*I received a free copy of this book via NetGalley, with thanks to the author and publishers. The decision to review and my opinions are my own.*
Blurb: ‘My first time getting it in the butt was kind of weird. I think it’s going to be weird for everyone’s first time, though.’
Meet Jack Rothman. He’s seventeen and loves partying, makeup and boys – sometimes all at the same time.
His sex life makes him the hot topic for the high school gossip machine. But who cares? Like Jack always says, ‘it could be worse’.
He doesn’t actually expect that to come true.
But after Jack starts writing an online sex advice column, the mysterious love letters he’s been getting take a turn for the creepy.
Jack’s secret admirer knows everything: where he’s hanging out, who he’s sleeping with, who his mum is dating.
They claim they love Jack, but not his unashamedly queer lifestyle. They need him to curb his sexuality, or they’ll force him.
As the pressure mounts, Jack must unmask his stalker before their obsession becomes genuinely dangerous…
I can immediately tell you that if you don’t like graphic sexual detail and strong language then you should not read this book.
Personally I thought it both entertaining and educational, and would encourage my own children to read it when they are (a lot!) older, for its sensible advice and attitudes towards sex and sexuality.
Plus a ‘how not to’ for coping with bullies. Poor Jack. As happens with so many of us, he is excellent at assessing others’ problems and handing out sage, insightful advice. Yet when it comes to his own issues his friends, family and the reader are all SCREAMING at him to tell someone / call the police / it IS a big deal.
L. C. Rosen perfectly captures the slide into an emotionally abusive relationship and the crippling distress and depression it can cause; leaving the abusee fearful and compliant, even as outsiders think that the way out is clear. I felt physically sick on behalf of Jack at some points and was desperately willing him to change his course of (in)action.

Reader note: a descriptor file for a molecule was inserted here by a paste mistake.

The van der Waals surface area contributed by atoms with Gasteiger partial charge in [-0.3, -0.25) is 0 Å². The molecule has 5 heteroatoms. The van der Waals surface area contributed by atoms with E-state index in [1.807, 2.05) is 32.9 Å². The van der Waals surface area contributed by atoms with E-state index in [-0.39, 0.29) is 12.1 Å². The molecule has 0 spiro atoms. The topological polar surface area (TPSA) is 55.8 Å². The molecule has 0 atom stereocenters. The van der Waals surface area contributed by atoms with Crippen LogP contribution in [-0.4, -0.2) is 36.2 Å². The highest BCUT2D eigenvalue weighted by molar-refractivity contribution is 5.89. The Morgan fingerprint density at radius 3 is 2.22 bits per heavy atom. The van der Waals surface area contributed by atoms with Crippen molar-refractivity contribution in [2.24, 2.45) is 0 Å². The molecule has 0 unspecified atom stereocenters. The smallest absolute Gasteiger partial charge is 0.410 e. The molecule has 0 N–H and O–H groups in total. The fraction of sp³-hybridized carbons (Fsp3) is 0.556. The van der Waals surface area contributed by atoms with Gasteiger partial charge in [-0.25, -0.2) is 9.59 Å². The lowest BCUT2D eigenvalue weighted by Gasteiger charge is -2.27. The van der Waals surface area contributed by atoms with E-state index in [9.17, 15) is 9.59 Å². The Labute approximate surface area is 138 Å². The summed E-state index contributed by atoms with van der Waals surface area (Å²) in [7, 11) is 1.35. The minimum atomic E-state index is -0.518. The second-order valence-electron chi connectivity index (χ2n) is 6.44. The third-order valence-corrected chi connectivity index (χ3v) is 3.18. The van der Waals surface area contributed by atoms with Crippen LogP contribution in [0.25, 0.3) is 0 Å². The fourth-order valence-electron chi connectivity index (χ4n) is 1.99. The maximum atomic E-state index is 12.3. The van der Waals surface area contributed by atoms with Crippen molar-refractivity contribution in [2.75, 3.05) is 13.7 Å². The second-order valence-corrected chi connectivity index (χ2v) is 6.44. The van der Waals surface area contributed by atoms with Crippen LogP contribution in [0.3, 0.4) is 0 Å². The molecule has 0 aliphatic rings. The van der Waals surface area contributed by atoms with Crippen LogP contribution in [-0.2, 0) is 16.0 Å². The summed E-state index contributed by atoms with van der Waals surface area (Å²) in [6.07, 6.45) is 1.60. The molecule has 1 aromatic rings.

I hesitated over the depiction of casual, abundant sex for teens, but (as previously mentioned) the attitudes are healthy and show good self-awareness and self-esteem so I came down on the side of that being way better than a mysterious silence on the subject. After all, hormones will rise whether we choose to speak of them or not!
Jack is an engaging, charismatic main character – especially when he has his full glitter quota – but I could happily read a whole book about Ben or Jenna too. The characters really came to life for me and I was fascinated by their firm friendship and differing attitudes to life.
I would label this book a great read for teens exploring their sexuality (all of them?!), or adults who would like more insight into the pressures of high school, peer pressure, bullying and the private life of teenagers.
My reputation for sluttiness is only partially deserved. Yeah, I was kissing that guy from St. Jude’s, sure, and then I kissed that guy Zack, who maybe was a friend of Jessica Lauter’s, but mentioned being president of his GSA, so I don’t think he was there with her. Although, maybe, I guess? I didn’t ask. He should have said something. There wasn’t a fourth guy. there was a big mirror in the bathroom, maybe that’s what Tori saw. But yeah, that’s me, Jack. I don’t love being called queeny, but I do have some fantastic tank tops and a love of eyeliner and black nail polish. I also have some great button-downs with mesh inserts and tight jeans with tears so high up you have to go commando in them. I talk with my hands a lot, too. So, sure, call me “queeny” if you’re feeling nasty. I won’t hold it against you, as long as it’s said with love.
– L. C. Rosen, Jack of Hearts (and Other Parts)
Jack of Hearts (and Other Parts) is available on Amazon right now!